Micah Richards hits back at claims he's 'on air because of BLM'

‘I work every single day at my craft and I’m still getting stones thrown at me’: Micah Richards hits back at claims he’s ‘only on air because of Black Lives Matter’, while launching an impassioned defence of ‘incredible’ Alex Scott

  • Micah Richards has developed into one of the best football pundits on television
  • However, the ex-Man City man says he is still criticised online due to his colour 
  • Richards has been a huge advocate of the Black Lives Matter movement
  • Sportsmail’s new columnist also praised the work of fellow pundit Alex Scott
  • Scott has faced abuse after rumours linking her with hosting A Question of Sport

Micah Richards has blasted social media users who claim he was only hired as a pundit by Sky Sports as a result of the Black Lives Matter movement. 

Former Manchester City defender and new Sportsmail columnist Richards has developed into one of Sky’s most used and highly-respected analysts in recent months. 

While his comments on both football and the BLM movement have been heavily praised, Richards said on Monday night that he believes he is unfairly targeted online, as is fellow pundit Alex Scott. 

Micah Richards has described the messages he receives on social media about his punditry

Richards also praised fellow pundit Alex Scott, who has been a victim of abuse online

‘If a black person, a black or ethnic minority wants a chance they’ve got to put themselves forward,’ Richards began, speaking on Monday Night Football following City’s victory against Wolves.

‘I’m here working for Sky Sports, one of the biggest networks, corporations in the world. I’m here because I believed in myself. I love working with Jamie (Carragher), I love working with yourself (David Jones) and I’m in a privileged position. I did this through hard work. The hard work is not going to be tarnished.

‘I’ve got people on Twitter, I’ve got people people on Instagram: “Oh. Micah Richards is only on air because of this whole Black Lives Matter movement.”

‘But I’ve had conversations with corporations that I work for way before this and now I’m getting tarnished with the same brush “oh he’s only on TV because of Black Lives Matter.” 

‘Which is disheartening for me because I put in the work, I work every single day at my craft. 

Richards (left, with James Milner) won the Premier League title with Manchester City in 2012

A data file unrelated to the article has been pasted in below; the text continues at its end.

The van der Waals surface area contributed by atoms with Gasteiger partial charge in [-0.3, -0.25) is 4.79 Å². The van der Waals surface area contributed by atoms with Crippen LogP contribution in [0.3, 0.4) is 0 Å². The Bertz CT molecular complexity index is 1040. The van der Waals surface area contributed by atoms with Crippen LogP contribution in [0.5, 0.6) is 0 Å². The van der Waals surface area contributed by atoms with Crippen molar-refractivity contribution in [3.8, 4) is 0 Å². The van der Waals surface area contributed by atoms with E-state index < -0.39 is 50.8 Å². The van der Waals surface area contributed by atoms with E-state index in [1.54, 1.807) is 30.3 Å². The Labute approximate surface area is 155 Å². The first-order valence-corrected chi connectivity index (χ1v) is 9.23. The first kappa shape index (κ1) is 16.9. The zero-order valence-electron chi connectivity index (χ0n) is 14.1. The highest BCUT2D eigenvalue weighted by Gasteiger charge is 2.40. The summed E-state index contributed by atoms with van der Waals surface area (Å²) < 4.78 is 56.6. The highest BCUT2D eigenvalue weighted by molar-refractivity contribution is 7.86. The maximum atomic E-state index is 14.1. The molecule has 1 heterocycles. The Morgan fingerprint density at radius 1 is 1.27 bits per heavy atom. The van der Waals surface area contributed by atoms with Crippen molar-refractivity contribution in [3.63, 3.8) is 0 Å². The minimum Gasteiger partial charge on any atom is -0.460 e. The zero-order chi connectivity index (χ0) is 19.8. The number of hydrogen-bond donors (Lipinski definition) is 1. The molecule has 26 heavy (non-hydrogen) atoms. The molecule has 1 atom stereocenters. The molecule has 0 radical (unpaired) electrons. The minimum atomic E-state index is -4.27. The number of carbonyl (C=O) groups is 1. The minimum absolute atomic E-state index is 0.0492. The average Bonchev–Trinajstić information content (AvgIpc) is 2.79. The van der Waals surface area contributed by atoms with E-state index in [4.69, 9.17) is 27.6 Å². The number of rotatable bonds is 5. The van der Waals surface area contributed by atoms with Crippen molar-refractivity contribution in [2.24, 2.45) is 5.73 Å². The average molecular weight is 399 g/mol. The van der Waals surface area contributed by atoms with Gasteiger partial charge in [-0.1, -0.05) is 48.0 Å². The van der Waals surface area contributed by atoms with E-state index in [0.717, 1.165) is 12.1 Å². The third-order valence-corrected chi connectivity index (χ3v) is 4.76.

‘I’ve been a professional footballer, I’ve won a Premier League. I’ve played at the highest level and I’m still getting stones thrown at me. If I have to fly the flag, if people want to throw stones at me, I’ll happily take it because I know I put in the work.’ 

Richards also leapt to the defence of former England international Scott, who has herself been a victim of social media abuse in recent months. 

Scott, the ex-Arsenal footballer and TV presenter aged 35, has been at the centre of much discussion – and relentless online trolling – amid rumours she’s set to become the new host of BBC’s A Question Of Sport, replacing Sue Barker, who was axed after 24 years. 

‘She’s absolutely incredible, one of the best I’ve ever worked with,’ Richards stated.

‘It’s even worse for her because she’s a woman and she’s seen as black as well. It’s double jeopardy. She’s in a worse position. 

Scott is also a pundit for Sky Sports and was praised by Richards for her work on Monday night

‘She’s honestly one of the best pundits I’ve ever worked with and all you see on Twitter and Instagram: “what is a woman doing working in men’s football, she doesn’t know.” 

‘She’s played how many times for England, she knows football inside out, more than most people and to see the abuse that she gets just because someone has left their job or not had their contract renewed, it’s disheartening to see. 

‘But at the same time it shows that we’ve still got a problem. It’s that awkward conversation that we don’t want to have but we’ve got to have that conversation.’

The death of George Floyd, who had the knee of a white policeman in the US this summer pressed into his neck, triggered protests around the world and those demonstrations reached many sports – with the Premier League featuring Black Lives Matter on shirts instead of player names in June. 

Players also took the knee before kick-off post-lockdown last season – a gesture which has been retained at the start of this campaign. 

PL players have been taking the knee in support of the Black Lives Matter movement recently

QPR director of football Les Ferdinand believes the message of taking the knee has been lost

Yet on Monday, Les Ferdinand defended QPR’s decision not to take the knee ahead of their match against Coventry, claiming the gesture’s ‘message has been lost’ and is now akin to a ‘a fancy hashtag or a nice pin badge’. 

In a powerful statement, QPR director of football Ferdinand insisted ‘taking the knee will not bring about change in the game — actions will’ and added the gesture ‘has reached a point of ‘good PR’ but little more than that’. 

‘Taking the knee was very powerful but we feel that impact has now been diluted,’ Ferdinand said. 

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